Irony in Angela Carter’s The Magic Toyshop: The patriarchal order as a case in point

Wiem Krifa

Abstract


 

The Magic Toyshop (1967) is Angela carter’s second novel which permitted her to win the John Llewellyn Rhys price. In her novel, Carter experiments with many Feminist postmodern techniques that deploy and, at the same time, ironically debunk the cultural, mythic and religious heritage, aiming to revisit the past with a critical goal. Her speculative and fictitious writing have made it possible for her to question the internalized bygone cultural traditions, through a critical angle. Though the instances of irony are numerous in the novel, carter has put a great emphasis on the comic revision of the male patriarchal order. The writer’s prior objective through evoking the male power is to parody and criticize it, rather than to sympathize with it. While it is accurately presented as a dominant force, patriarchal power is comically overturned in The Magic Toyshop.  One prominent male character is Uncle Philip, whose task is of a highest importance, since he personifies the figure through whom carter subverts the patriarchal order. Throughout the book, Uncle Philip is conveyed as a god-like character who suffocates both his wife; Aunt Margaret and his niece; Melanie.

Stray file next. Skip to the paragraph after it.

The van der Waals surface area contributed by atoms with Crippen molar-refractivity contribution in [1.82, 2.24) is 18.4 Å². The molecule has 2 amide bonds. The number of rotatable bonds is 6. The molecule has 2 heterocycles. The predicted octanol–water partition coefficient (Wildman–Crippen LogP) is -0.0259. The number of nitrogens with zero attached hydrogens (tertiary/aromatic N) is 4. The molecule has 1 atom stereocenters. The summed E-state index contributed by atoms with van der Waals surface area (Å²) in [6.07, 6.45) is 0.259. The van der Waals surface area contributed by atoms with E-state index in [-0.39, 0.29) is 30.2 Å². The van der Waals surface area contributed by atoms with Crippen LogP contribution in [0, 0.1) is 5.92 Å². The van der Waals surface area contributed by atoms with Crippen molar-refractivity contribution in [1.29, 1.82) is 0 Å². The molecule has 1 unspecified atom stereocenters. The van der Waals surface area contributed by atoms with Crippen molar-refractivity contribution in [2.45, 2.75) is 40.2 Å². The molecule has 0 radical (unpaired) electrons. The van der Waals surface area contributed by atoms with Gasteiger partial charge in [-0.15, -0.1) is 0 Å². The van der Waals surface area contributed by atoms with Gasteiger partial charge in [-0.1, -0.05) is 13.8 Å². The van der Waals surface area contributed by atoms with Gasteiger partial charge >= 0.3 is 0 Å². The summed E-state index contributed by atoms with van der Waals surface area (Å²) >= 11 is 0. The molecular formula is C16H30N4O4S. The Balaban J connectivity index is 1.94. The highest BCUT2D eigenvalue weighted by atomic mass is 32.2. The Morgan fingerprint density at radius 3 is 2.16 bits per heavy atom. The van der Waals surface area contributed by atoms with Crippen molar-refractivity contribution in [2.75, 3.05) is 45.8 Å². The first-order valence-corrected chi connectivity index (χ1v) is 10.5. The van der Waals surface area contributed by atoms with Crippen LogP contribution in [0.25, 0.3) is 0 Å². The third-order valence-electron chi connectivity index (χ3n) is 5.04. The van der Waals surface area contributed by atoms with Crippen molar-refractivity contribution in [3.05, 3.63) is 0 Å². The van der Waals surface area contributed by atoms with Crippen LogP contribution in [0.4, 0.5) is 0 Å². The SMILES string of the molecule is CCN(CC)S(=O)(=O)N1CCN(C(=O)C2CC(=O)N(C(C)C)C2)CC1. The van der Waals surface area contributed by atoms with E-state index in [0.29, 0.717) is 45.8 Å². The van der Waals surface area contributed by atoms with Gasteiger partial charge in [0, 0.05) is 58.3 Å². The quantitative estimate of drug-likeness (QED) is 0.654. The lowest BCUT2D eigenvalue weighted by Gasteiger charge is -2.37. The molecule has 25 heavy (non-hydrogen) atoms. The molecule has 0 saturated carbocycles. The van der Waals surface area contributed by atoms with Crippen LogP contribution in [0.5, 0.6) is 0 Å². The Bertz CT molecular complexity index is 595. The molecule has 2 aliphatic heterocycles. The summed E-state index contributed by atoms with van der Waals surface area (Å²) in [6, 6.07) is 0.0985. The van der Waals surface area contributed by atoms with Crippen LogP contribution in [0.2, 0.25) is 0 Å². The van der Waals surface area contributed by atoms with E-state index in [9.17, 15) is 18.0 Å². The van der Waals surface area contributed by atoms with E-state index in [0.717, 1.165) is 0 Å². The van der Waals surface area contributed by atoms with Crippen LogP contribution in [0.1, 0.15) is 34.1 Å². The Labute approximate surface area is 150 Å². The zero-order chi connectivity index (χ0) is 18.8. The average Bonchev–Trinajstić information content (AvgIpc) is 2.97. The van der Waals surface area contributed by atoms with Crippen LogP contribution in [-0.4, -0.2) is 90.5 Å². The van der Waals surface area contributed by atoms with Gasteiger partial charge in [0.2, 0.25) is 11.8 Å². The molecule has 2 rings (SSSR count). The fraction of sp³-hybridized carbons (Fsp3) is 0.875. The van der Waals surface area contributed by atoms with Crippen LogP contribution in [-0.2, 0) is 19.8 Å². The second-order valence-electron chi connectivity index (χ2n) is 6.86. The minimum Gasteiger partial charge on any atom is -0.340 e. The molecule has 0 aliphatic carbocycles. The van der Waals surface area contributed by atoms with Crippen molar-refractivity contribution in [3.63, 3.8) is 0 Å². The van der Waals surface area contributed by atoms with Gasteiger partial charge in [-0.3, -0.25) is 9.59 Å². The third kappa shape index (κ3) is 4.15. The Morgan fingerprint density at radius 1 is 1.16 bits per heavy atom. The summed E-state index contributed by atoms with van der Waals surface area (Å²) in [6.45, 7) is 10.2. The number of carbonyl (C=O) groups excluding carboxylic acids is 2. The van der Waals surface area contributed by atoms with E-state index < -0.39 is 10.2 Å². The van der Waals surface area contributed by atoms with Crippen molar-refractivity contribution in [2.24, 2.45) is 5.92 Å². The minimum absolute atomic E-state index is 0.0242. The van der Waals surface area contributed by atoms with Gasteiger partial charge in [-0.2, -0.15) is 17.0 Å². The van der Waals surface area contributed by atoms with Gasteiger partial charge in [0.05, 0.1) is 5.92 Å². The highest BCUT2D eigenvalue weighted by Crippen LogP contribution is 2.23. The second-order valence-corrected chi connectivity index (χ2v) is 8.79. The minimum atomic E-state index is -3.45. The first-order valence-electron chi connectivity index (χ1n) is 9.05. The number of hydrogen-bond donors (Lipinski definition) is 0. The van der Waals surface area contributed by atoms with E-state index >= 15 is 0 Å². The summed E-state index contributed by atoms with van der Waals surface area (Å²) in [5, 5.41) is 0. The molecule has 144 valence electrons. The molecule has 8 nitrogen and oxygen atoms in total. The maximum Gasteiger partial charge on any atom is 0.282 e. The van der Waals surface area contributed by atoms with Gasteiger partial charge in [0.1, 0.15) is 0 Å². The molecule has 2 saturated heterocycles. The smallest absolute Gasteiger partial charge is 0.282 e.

His toyshop, where he fashions his puppets and determines their fate, stands as a model for his tight control and sadistic demeanor with his female relatives. His dominance over his toys reflects his oppression of his own females. The writer embarks by conveying the premises of patriarchy, only to ironically parody them. By the end of the novel, Aunt Margaret unbridles herself and ironically subverts her husband’s male hegemony by committing incest. The same character, on whom male power is exercised, evinces the non-existence of her oppressor.  Uncle Philip is depicted as a ridiculed, male character who fails to conceive his patriarchal role. His claimed patriarchal authority is defied and proved to be ironic.

 


Keywords


Irony- patriarchal power- fairy tales- intertexts- gender stereotypes.

Full Text:

PDF

Refbacks

  • There are currently no refbacks.